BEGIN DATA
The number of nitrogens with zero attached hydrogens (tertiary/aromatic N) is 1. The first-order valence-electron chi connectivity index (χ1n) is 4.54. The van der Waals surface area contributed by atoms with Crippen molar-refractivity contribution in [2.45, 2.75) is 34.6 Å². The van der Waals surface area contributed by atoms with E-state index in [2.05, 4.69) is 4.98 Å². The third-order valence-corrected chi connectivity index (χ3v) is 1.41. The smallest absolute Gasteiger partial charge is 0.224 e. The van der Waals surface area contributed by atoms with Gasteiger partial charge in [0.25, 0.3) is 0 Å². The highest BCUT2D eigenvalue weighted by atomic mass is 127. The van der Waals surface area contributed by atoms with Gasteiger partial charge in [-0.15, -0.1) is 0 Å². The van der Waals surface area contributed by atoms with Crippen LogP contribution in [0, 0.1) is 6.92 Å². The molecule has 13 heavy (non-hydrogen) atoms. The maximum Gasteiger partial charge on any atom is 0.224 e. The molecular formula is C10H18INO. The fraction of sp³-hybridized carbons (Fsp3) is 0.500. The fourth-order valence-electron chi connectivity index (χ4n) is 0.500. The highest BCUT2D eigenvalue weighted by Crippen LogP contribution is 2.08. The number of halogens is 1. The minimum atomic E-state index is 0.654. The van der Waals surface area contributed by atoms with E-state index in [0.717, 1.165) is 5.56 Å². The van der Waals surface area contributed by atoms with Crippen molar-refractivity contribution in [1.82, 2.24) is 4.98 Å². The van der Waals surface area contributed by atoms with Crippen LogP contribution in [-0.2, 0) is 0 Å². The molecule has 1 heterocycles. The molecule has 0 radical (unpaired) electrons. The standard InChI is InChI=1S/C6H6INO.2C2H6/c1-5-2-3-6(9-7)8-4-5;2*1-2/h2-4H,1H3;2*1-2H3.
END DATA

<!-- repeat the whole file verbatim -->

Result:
The number of nitrogens with zero attached hydrogens (tertiary/aromatic N) is 1. The first-order valence-electron chi connectivity index (χ1n) is 4.54. The van der Waals surface area contributed by atoms with Crippen molar-refractivity contribution in [2.45, 2.75) is 34.6 Å². The van der Waals surface area contributed by atoms with E-state index in [2.05, 4.69) is 4.98 Å². The third-order valence-corrected chi connectivity index (χ3v) is 1.41. The smallest absolute Gasteiger partial charge is 0.224 e. The van der Waals surface area contributed by atoms with Gasteiger partial charge in [0.25, 0.3) is 0 Å². The highest BCUT2D eigenvalue weighted by atomic mass is 127. The van der Waals surface area contributed by atoms with Gasteiger partial charge in [-0.15, -0.1) is 0 Å². The van der Waals surface area contributed by atoms with Crippen LogP contribution in [0, 0.1) is 6.92 Å². The molecule has 13 heavy (non-hydrogen) atoms. The maximum Gasteiger partial charge on any atom is 0.224 e. The molecular formula is C10H18INO. The fraction of sp³-hybridized carbons (Fsp3) is 0.500. The fourth-order valence-electron chi connectivity index (χ4n) is 0.500. The highest BCUT2D eigenvalue weighted by Crippen LogP contribution is 2.08. The number of halogens is 1. The minimum atomic E-state index is 0.654. The van der Waals surface area contributed by atoms with E-state index in [0.717, 1.165) is 5.56 Å². The van der Waals surface area contributed by atoms with Crippen molar-refractivity contribution in [1.82, 2.24) is 4.98 Å². The van der Waals surface area contributed by atoms with Crippen LogP contribution in [-0.2, 0) is 0 Å². The molecule has 1 heterocycles. The molecule has 0 radical (unpaired) electrons. The standard InChI is InChI=1S/C6H6INO.2C2H6/c1-5-2-3-6(9-7)8-4-5;2*1-2/h2-4H,1H3;2*1-2H3.